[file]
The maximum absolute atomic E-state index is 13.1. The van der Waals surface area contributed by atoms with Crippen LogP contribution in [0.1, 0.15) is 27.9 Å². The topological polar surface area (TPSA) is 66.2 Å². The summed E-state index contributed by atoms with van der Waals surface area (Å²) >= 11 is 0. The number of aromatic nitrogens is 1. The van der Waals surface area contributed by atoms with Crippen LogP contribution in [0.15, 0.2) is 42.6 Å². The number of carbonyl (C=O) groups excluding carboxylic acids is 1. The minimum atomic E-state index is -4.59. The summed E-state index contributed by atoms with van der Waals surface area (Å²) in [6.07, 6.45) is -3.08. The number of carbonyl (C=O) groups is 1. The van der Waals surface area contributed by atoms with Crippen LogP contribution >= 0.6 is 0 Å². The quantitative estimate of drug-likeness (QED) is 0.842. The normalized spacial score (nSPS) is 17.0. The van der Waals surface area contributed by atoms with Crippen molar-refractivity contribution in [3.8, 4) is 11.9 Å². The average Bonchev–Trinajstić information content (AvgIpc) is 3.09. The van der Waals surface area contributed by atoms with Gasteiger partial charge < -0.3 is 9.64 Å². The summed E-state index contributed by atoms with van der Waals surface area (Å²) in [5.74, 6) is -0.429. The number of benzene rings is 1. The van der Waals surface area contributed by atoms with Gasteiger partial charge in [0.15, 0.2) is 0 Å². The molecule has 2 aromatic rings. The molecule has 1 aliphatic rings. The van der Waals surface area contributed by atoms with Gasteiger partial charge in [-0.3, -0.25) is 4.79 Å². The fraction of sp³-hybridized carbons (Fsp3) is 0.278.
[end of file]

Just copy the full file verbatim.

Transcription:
The maximum absolute atomic E-state index is 13.1. The van der Waals surface area contributed by atoms with Crippen LogP contribution in [0.1, 0.15) is 27.9 Å². The topological polar surface area (TPSA) is 66.2 Å². The summed E-state index contributed by atoms with van der Waals surface area (Å²) >= 11 is 0. The number of aromatic nitrogens is 1. The van der Waals surface area contributed by atoms with Crippen LogP contribution in [0.15, 0.2) is 42.6 Å². The number of carbonyl (C=O) groups excluding carboxylic acids is 1. The minimum atomic E-state index is -4.59. The summed E-state index contributed by atoms with van der Waals surface area (Å²) in [6.07, 6.45) is -3.08. The number of carbonyl (C=O) groups is 1. The van der Waals surface area contributed by atoms with Crippen LogP contribution >= 0.6 is 0 Å². The quantitative estimate of drug-likeness (QED) is 0.842. The normalized spacial score (nSPS) is 17.0. The van der Waals surface area contributed by atoms with Crippen molar-refractivity contribution in [3.8, 4) is 11.9 Å². The average Bonchev–Trinajstić information content (AvgIpc) is 3.09. The van der Waals surface area contributed by atoms with Gasteiger partial charge < -0.3 is 9.64 Å². The summed E-state index contributed by atoms with van der Waals surface area (Å²) in [5.74, 6) is -0.429. The number of benzene rings is 1. The van der Waals surface area contributed by atoms with Gasteiger partial charge in [0.15, 0.2) is 0 Å². The molecule has 2 aromatic rings. The molecule has 1 aliphatic rings. The van der Waals surface area contributed by atoms with Gasteiger partial charge in [-0.3, -0.25) is 4.79 Å². The fraction of sp³-hybridized carbons (Fsp3) is 0.278.